The “Ice Age” films, which now number four, might have a prehistoric setting like the Flintstones, but their cartoon world is much closer to Wile E. Coyote.
In the crowded arena of kiddie blockbusters, the “Ice Age” movies — the fourth of which is the new, 3-D “Ice Age: Continental Drift” — are among the more slapstick. When they are any good, the motley crew of critters is silly and stupid and going splat.
No one does this more than Scrat, a squirrel-rat combination who serves as something like the mascot of the movies. He wordlessly and desperately pursues an ever-elusive nut with the same ratio of success Wile E. had of catching the Road Runner. His frantic hunt is a kind of background diversion from the movies’ main action, which never amounts to the same delight.
“Ice Age: Continent Drift,” like the previous films, begins with Scrat inadvertently causing a cataclysmic event. In this case, his fall into the Earth’s core spurs the formation of the continents. It’s this kind of thing that makes the universe “Ice Age” pleasant: The history of the world is shaped not by things like asteroids or political leaders, but by pratfalls and peanuts.
But such moments of dialogue-free mania are only brief respites in “Continental Drift,” which is otherwise overstuffed with loud action scenes and the yammer of celebrity voices.
The main players remain the same: Manny the wooly mammoth (the ever-droll Ray Romano), his wife, Ellie, a mammoth raised by possums (Queen Latifah), Diego the saber-toothed tiger (Denis Leary) and Sid the sloth (John Leguizamo, with a slobbering lisp). Their gang includes others, too, but the focus here turns to Manny and Ellie’s teenage daughter, Peaches (Keke Palmer).
When the plates start shifting, the breaking land separates Manny, Diego and Sid from the rest of the clan, sending them out to sea on an iceberg. There, they encounter — what else? — a villainous pirate orangutan.
And it’s here — at first mention of the pirate orangutan — where it’s fitting to remark that the “Ice Age” franchise has never been a carefully created world based on a sensible fictional reality where character-based comedy unfolds naturally. It makes slapdash grabs for attention — dinosaurs were in the last one — and the franchise is compelled by little more than further box office receipts.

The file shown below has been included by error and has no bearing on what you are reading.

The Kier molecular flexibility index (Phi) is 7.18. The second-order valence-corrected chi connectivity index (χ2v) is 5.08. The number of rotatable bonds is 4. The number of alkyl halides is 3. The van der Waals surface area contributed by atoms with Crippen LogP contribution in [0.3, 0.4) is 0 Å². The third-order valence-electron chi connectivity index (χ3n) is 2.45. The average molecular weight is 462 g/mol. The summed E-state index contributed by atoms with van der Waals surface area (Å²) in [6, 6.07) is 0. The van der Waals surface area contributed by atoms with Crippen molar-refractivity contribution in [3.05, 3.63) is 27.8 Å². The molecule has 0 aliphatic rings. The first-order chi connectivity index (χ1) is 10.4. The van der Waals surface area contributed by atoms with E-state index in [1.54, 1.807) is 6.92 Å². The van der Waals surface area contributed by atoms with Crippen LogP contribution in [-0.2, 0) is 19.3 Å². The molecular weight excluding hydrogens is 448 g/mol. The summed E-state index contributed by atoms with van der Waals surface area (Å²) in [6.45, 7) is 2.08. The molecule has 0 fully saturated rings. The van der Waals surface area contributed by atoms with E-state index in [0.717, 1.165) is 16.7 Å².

That said, if you’re going to force a villainous pirate orangutan named Captain Gutt into your wooly mammoth cartoon, you can do no better than to call on Peter Dinklage to voice him. His menacing baritone adds heft to the movie, which mainly follows various battles between the gang and Captain Gutt’s shipmates.
Most notable among them is Shira, also a saber-toothed cat, voiced by Jennifer Lopez, and love interest for Diego. Wanda Sykes makes more of an impression as Granny, an elderly relative of Sid’s who’s dropped off with him at the start of the film.
While the stranded group attempts to make their way home, the storyline among the others is standard teenage stuff, as Peaches struggles to fit in with the cool kids (voiced by Drake, Nicki Minaj and Heather Morris), an annoying group of young wooly mammoths who say “sick” and “burn.”
Peer pressure pulls Peaches away from her less popular mole hog friend, Louis (Josh Gad), whose meek, lovesick earnestness makes Tiny Tim look like a cynical jerk.
“Continental Drift” is directed by Steve Martino (“Horton Hears a Who!”) and Mike Thurmeier (who co-directed the last installment, “Ice Age: Dawn of the Dinosaurs”) from a screenplay by Michael Berg, Jason Fuchs and Michael Berg. The filmmakers stuff the film to a manic degree, albeit with increasingly textured animation.
They collectively lead the gang through the shifting tectonics of family and romantic life, inevitably finding predictable lessons along the way. But “Continental Drift,” like the rest of the “Ice Age” movies, is best when it leaves poignancy to the folks at Pixar.
Extinction, after all, awaits us all. So how about we stick to the slapstick?
“Ice Age: Continental Drift,” a 20th Century Fox release, is rated PG for mild rude humor and action. Running time: 87 minutes. Two stars out of four.
Motion Picture Association of America rating definitions:
G — General audiences. All ages admitted.
PG — Parental guidance suggested. Some material may not be suitable for children.
PG-13 — Special parental guidance strongly suggested for children under 13. Some material may be inappropriate for young children.
R — Restricted. Under 17 requires accompanying parent or adult guardian.
NC-17 — No one under 17 admitted.
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